Apart from the Guinness and Limca Book of Records presence in its portfolio, the CID team has had many other milestones ' good and bad. In November 2004, they canned an entire episode of 111 minutes in one shot ' a first for any TV show ever. Titled The Inheritance, the episode was filmed in a bungalow in Lonavala.
It was about a hotelier who came down from South Africa to wind up his business in India and sort out his inheritance. All his relatives gathered at the hotel in the hope of getting a share of his property. Someone among them gets murdered and the owner summoned the CID team. Just when the CID team thought it has tracked the killer, two more murders take place. And the episode was shot with the intention of entering the records.
"It all started when I shot a 22-minute episode of my first Marathi show Ek Shunya Shunya in 1987. In 2002, I approached the Guinness monitors to check if it qualified for a listing. However, I was told that the shot needed to be at least 25 minutes long for it to get a place in the record book. It was then that I thought of going for a longer shot, something which has never been attempted by anyone anywhere in the world. I got to know about the 88-minute Russian documentary and decided to beat its record," BP Singh, producer/director, CID tells you.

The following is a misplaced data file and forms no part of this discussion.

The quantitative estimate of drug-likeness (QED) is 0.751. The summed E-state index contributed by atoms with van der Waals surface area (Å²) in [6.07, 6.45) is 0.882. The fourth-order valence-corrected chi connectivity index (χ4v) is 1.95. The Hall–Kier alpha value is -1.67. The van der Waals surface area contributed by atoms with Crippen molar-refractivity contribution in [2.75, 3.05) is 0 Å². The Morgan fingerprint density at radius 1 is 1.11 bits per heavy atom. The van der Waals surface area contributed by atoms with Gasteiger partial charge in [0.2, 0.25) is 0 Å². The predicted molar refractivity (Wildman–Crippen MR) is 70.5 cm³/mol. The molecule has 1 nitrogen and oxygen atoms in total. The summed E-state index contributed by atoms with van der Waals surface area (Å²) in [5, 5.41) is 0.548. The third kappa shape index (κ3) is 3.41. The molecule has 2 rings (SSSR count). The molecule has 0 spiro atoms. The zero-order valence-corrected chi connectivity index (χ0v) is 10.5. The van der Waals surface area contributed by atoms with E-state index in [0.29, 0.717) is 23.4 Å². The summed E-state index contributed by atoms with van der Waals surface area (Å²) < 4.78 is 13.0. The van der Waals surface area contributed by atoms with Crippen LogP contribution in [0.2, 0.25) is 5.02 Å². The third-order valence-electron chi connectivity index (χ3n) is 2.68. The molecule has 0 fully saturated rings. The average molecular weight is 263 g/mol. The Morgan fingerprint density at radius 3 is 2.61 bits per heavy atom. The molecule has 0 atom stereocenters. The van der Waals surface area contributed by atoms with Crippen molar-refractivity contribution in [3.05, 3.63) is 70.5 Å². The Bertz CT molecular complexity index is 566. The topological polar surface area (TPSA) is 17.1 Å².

Singh, the man behind this unending saga of thrill and mystery, adds that the journey has not been a bed of roses. "The show's ratings dipped in 2000 when KBC came in a big way. However, Sony trusted the show and persisted on airing it," Singh says.
Then, there was a lean period in 2007 when it garnered an annual rating of just 0.43 and was ranked 104th in the show list.
However, it was a brief lull and the show has been on an upward spiral ever since, growing from strength-to-strength. According to TAM, the show was ranked 67th in the category of top shows in 2008, but after that it broke into the Top 50 league, still maintaining that position.